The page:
A Big Move This NFL Offseason Has Some In Kansas City Remembering When Future Hall Of Famer Joe Montana Came To Town
Like Tom Brady, who left New England for Tampa Bay this year, Joe Montana moved from San Francisco to Kansas City in 1993, still with something to prove.
NFL fans hoping the coroanvirus doesn't cancel next season are already anticipating a big matchup involving the Kansas City Chiefs that many think could be a Super Bowl LV preview.
Team schedules were unveiled Thursday and a game slated for November 29 will pit Kansas City's young star quarterback and reigning Super Bowl MVP Patrick Mahomes against Tom Brady, in Tampa Bay.
Yes, that Tom Brady, who spent the last two decades in New England before making a move from the Patriots to the Tampa Bay Buccaneers this offseason.
Brady's league-shaking switch is on par with another quarterback's late-career move 27 years ago. In 1993, the Chiefs rocked the NFL when they traded for Joe Montana, who had won four Super Bowls with the San Francisco 49ers but was on the down slope of his career.
The future Hall of Famer came to Kansas City trying to prove he could still play at a high level.
'The guy's name is Joe'
Lynn Stiles, retired and now living in Leawood, Kansas, started the ball rolling on the 1993 deal that brought Montana to Kansas City. Stiles himself had joined the Chiefs front office a year before as a consultant.
A few months after coming to Kansas City, Stiles was promoted to vice president of player personnel and closely advised Chiefs then-president and general manager Carl Peterson. Previously, Stiles had worked for the 49ers.
He recalls being the first to tell Peterson about a quarterback who might possibly be on the market.
“I said, ‘Hey, I might have a line on a quarterback that might be available.’ He says, ‘Who’s that?’” Stiles recalled, 27 years later. “I said, ‘The guy’s name is Joe.’ He looked at me, ‘Joe. Joe Montana?’ And I said, ‘Joe Montana.’”
Montana, a three-time Super Bowl MVP and, even then, recognized as one of the greatest quarterbacks in NFL history, had missed nearly all of the previous two seasons with an elbow injury. The Chiefs wanted to make sure he had fully recovered. After a workout in Kansas City, Stiles says the Chiefs came away satisfied.
Next up, Peterson had to work out a trade with the 49ers.
“I knew it was going to happen,” Stiles says. “It was just a matter of how they were going to to go about it.”
The Chiefs gave up a first-round draft choice that year for Montana and didn’t have a pick until the third round when they ended up taking another future Pro Football Hall of Famer, offensive guard Will Shields from Nebraska.
But the hysteria over Montana had begun in what was then quarterback-starved Kansas City.
A warm welcome and a playoff run
The 37-year old veteran received a rousing welcome before 73,550 fans at Arrowhead Stadium in the Chiefs first preseason game against Buffalo that summer. After that game, Montana told TNT Sports that he liked the way he and the team were shaping up.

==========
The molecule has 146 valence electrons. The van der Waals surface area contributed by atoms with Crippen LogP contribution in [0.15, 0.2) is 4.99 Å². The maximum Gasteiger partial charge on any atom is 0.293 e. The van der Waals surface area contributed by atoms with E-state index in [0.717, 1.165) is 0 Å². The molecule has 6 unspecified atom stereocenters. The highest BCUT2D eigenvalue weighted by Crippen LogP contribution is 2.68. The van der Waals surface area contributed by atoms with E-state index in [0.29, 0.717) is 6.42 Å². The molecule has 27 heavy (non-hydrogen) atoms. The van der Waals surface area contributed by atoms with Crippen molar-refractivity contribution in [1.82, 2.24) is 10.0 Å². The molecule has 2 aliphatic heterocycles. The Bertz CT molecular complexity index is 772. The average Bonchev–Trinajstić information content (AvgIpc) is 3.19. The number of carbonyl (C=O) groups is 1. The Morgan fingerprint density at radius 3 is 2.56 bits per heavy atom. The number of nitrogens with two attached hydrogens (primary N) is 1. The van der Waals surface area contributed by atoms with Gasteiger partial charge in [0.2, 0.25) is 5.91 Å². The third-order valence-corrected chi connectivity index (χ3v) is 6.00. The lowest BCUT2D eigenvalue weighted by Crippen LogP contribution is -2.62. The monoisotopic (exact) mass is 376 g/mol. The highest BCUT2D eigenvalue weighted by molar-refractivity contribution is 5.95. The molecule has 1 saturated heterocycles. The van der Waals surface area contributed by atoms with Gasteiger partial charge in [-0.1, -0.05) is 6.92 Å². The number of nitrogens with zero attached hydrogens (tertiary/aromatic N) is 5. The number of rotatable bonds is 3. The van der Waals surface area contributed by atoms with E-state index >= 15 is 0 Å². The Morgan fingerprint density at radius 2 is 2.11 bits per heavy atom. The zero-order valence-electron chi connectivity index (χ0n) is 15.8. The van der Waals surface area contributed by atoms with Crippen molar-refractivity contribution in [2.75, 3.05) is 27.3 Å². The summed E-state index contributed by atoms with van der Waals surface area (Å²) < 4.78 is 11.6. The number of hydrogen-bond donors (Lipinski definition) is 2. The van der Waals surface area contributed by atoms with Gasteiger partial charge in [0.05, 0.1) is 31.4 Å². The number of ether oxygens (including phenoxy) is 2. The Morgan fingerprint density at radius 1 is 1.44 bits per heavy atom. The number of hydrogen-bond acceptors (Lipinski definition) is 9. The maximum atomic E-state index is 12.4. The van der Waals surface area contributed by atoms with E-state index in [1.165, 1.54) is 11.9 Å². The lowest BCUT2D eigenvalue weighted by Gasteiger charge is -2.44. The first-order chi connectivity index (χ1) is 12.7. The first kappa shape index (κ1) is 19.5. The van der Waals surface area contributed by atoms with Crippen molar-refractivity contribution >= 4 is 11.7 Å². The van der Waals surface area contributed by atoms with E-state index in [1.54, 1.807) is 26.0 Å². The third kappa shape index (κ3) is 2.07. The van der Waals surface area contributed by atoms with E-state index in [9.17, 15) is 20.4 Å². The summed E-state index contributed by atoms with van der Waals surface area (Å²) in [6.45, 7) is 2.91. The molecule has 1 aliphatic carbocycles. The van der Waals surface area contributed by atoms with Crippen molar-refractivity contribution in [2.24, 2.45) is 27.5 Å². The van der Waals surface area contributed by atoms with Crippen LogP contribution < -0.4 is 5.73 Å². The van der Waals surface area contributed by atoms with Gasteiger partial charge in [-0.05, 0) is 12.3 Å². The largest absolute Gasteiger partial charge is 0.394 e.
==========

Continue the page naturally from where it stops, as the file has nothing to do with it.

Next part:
“I’m working with the guys out there in a game situation and that’s what we need. The more I can get into that, the better off we’ll all be,” he said.
But Montana continued to fight against the injury bug that plagued him late in his career with the 49ers. The running joke that year in Kansas City: What’s the difference between a dollar bill and Joe Montana? A dollar gives you four quarters.
Chiefs coach Marty Schottenheimer became accustomed to constantly answering reporters’ questions about Montana’s playing status.
But when he was available, Montana showed signs of the magic from his glory days with the 49ers, including a stunning road victory, 28-20, against the highly vaunted Houston Oilers in the divisional round of the AFC playoffs.
That win put the Chiefs in the AFC Championship game at Buffalo, but Montana got hurt in that game, too. He left early in the third quarter with a concussion after being sacked by three Bills defensive players and hitting his head on the artificial turf.
Montana was out for the rest of the game and the Chiefs lost, 30-13.
An Arrowhead memory
Before the 1994 season, which would be his last, Montana talked about the motivating factor at that stage of his career.
“One day it’s going to be over and I’m sure I’ll be missing it from what everybody says,” he said. “You have to cherish every minute that you can.”
The ‘94 home opener against the 49ers was the matchup everyone had been waiting for: Joe Montana vs. Steve Young, the quarterback who replaced Montana in San Francisco. The Chiefs won, 24-17. Afterward, Young applauded Montana in defeat.
“In a lot of ways, the master had some more to teach the student,” said Young. “He did a great job.”
But Montana’s magic only went so far in Kansas City. The Chiefs exited from the playoffs again that year short of the Super Bowl, and Montana retired.
It wouldn’t be until a guy named Patrick Mahomes came along that the Chiefs would get back to the heights Montana took them. But where Montana fell short in his two years with the Chiefs, Mahomes has taken Kansas City all the way, winning Super Bowl LIV in February.
After the game November 29 versus Brady's Buccaneers, the Chiefs hope to book a return trip for Super Bowl LV.
The game will be played in Tampa.